Submitted in response to written requests from the Inquiry, usually providing lists of questions to be answered. In most cases these formed the basis of questioning in public sessions, but in some cases they were read into the record (or taken as read) and the witness did not appear in person.
Given by witnesses invited by the Inquiry, normally after they have made written statements. These sessions could be viewed live online and sometimes on television news services, and the video recordings are part of the archive. The statements were usually released to the public after the public sessions.
Chairman of Telegraph Media Group, a subsidiary of Press Holdings and responsible for The Daily Telegraph and The Sunday Telegraph. He told the Inquiry he believed in “self-regulation”.
Editor of The Daily Telegraph at the time of the Inquiry. He joined the Daily Mail as a reporter in 1990, rising to Assistant Editor in 2006, before moving to The Daily Telegraph as Head of News in the same year. Testified that having met with then Prime Minister David Cameron three times in 2011, and with then Chancellor of the Exchequer George Osborne and Leader of the Opposition Ed Miliband on a similar number of occasions, that did not give him "influence" over politicians. Told the Inquiry that the Press Complaints Commission was not fit for purpose without an "investigative arm". He was appointed editor-in-chief of The Sun in September 2015.
Born 1960. British author, journalist and broadcaster. He is the associate editor of The Spectator and former chief political commentator of The Daily Telegraph, from which he resigned in early 2015. He writes a political column for the Daily Mail and Middle East Eye and won the Press Awards Columnist of the Year in 2012 and again in 2016.
Gave evidence as Crime Editor of The Times, having joined the publication in 2004 from the Daily Telegraph. He had always found the Metropolitan Police to be a difficult organisation to deal with, he said, as its instinct was to be closed, defensive and secretive. Gave details of meetings with various ranks and the very limited extent to which he offered or received hospitality. Described occasional invitations to "dawn raid" procedures but told the Inquiry that he had found the Metropolitan Police "immensely secretive".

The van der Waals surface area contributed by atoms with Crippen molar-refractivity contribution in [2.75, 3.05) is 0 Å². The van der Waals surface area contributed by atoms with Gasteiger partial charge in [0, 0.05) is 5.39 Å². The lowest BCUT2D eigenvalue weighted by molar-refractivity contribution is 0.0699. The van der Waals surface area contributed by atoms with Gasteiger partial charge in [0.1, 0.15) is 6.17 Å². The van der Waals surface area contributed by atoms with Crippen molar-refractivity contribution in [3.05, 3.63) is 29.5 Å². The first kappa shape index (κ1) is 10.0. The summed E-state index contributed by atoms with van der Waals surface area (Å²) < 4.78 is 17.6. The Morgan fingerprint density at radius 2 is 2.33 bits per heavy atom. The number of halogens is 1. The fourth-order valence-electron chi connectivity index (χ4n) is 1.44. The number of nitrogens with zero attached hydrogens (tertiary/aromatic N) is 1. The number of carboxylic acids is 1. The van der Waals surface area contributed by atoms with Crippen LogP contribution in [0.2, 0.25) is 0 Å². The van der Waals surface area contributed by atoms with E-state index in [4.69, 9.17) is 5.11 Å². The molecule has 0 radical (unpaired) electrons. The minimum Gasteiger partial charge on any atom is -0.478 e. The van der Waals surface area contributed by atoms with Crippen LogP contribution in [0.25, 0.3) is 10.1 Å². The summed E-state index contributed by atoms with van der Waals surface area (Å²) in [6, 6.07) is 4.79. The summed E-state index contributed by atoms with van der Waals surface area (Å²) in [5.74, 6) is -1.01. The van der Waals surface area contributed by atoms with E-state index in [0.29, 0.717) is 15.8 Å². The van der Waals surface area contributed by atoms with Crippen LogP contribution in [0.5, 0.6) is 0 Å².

Journalist since 1989 and Deputy Editor and chief political commentator of The Daily Telegraph at the time of the Inquiry. Six months after resigning his posts at The Telegraph in June 2014, Brogan was appointed group director of public affairs at Lloyds Banking Group. His evidence to the Inquiry centred on professional and ethical standards. He opposed regulation and believed internal scrutiny and “the most experienced journalists in Britain” were sufficient to guarantee “accuracy, fairness, balance and legality”.
Journalist, theatre critic and political sketch-writer at the time of giving evidence, writing for The Daily Telegraph, Daily Mail, Mail on Sunday and The Oldie, and previously for The Times. Told the Inquiry that he had not intended to give evidence since he had been commenting daily on proceedings. However, he offered his thoughts on the difference between "gallery reporters" and "the Lobby" and expressed his opinion that in journalism there was a perfectly ethical place for sketch-writing, despite its bias and subjectivity.
British journalist and editor of The Sunday Telegraph at the time of the Inquiry. He said he believed his paper was run according to high ethical standards. He was a firm believer in self-regulation but thought that a contract system as outlined by Lord Black could be a free and fair way forward.
British journalist, broadcaster and former editor of The Sunday Times, 1983-94. Presenter of live political programmes including BBC’s This Week and Daily Politics. Former editor-in-chief and chairman of the Press Holdings group. Neil offered the Inquiry his views on the lobby system and the necessarily partisan nature of the UK Press as exemplified by the relationship between Rupert Murdoch and Prime Minister Margaret Thatcher.
Proprietor of The Daily Telegraph and Sunday Telegraph and a subsidiary of Press Holdings, acquired in July 2004 by David and Frederick Barclay after months of intense bidding and lawsuits from Hollinger Inc., the group controlled by Canadian-born British businessman Conrad Black. See also Daily Telegraph, Sunday Telegraph, Aidan Barclay, Benedict Brogan, Tony Gallagher.